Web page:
Our last update included a summary on AB 51, the California bill that addresses the use of arbitration agreements in employment settings. While Governor Newsom signed AB 51 into law on October 10, 2019, a federal court issued a temporary restraining order, prohibiting the bill’s enforcement, that was to remain in place until January 31, 2020. In Chamber of Commerce of the United States of America v. Becerra, the Court permitted the parties to file supplemental briefs on January 17 and 24, 2020. On February 7, 2020, the federal court granted a motion for preliminary injunction on the basis that the plaintiffs “met their burden of showing they are likely to succeed on the merits of their claim that AB 51 is preempted” by the FAA (Federal Arbitration Act) because AB 51 discriminates against arbitration and interferes with the FAA’s objectives. The Chamber argued that AB 51 will cause immediate harm to the employment market for employers in California who rely upon arbitration as a mechanism to “anticipate lower legal costs and more efficient dispute resolution procedures.” These employers will likely either risk criminal or civil penalties by continuing to enforce arbitration agreements as a condition of employment, or incur costs to redraft employment agreements and be unable to realize the cost and efficiency of arbitration in the employment setting. We will continue to track this case and others working their way through the courts with challenges to AB 51. In light of the injunction, employers are still permitted to require employees to sign an arbitration agreement at this time. If you do not have an arbitration agreement in place, please contact Hunt Ortmann for assistance.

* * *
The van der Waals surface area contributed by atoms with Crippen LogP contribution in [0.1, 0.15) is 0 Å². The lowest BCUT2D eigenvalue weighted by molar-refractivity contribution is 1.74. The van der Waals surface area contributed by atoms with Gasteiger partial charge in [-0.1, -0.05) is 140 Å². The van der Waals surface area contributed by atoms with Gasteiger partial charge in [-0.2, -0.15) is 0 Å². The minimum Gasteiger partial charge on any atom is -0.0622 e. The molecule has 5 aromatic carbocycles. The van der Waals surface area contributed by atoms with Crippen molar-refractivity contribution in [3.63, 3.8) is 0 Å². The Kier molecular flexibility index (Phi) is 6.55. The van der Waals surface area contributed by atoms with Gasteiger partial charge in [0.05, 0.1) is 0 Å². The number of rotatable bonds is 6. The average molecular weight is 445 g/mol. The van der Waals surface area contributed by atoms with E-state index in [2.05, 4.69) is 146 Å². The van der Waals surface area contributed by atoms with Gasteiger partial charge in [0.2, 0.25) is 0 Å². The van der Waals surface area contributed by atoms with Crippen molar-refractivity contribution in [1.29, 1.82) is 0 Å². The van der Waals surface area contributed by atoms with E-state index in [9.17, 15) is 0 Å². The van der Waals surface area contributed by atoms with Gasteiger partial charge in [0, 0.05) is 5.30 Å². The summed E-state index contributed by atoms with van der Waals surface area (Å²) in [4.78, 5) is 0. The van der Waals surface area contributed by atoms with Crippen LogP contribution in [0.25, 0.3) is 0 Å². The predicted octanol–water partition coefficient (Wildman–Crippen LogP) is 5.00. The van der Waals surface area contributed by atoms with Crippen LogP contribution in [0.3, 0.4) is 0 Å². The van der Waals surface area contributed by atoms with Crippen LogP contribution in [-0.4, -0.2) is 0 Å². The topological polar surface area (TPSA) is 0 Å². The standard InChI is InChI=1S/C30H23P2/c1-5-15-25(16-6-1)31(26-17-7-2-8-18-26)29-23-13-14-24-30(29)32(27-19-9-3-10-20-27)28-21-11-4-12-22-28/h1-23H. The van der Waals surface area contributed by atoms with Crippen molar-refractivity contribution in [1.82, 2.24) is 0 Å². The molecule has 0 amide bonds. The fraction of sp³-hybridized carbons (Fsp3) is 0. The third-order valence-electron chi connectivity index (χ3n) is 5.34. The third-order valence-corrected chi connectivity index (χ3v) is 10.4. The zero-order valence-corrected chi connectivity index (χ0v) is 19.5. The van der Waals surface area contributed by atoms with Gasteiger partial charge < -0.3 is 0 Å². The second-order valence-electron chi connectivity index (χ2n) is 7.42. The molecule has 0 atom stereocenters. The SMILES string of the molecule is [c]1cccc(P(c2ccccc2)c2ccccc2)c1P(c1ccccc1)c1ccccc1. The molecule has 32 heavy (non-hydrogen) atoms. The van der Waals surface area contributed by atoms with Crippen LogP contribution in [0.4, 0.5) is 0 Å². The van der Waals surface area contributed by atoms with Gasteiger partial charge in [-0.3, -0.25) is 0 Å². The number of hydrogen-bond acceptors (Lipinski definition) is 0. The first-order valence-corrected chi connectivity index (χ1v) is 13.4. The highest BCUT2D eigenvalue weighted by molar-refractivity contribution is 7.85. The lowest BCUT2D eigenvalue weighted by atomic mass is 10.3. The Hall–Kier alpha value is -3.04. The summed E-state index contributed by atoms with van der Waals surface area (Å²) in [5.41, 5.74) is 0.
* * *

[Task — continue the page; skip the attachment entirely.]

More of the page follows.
JoLynn M. Scharrer is a shareholder at Hunt Ortmann and leads the firm’s Employment Law Group. Our team is ready to guide you with handling your employment matters. Please contact us at: email@example.com.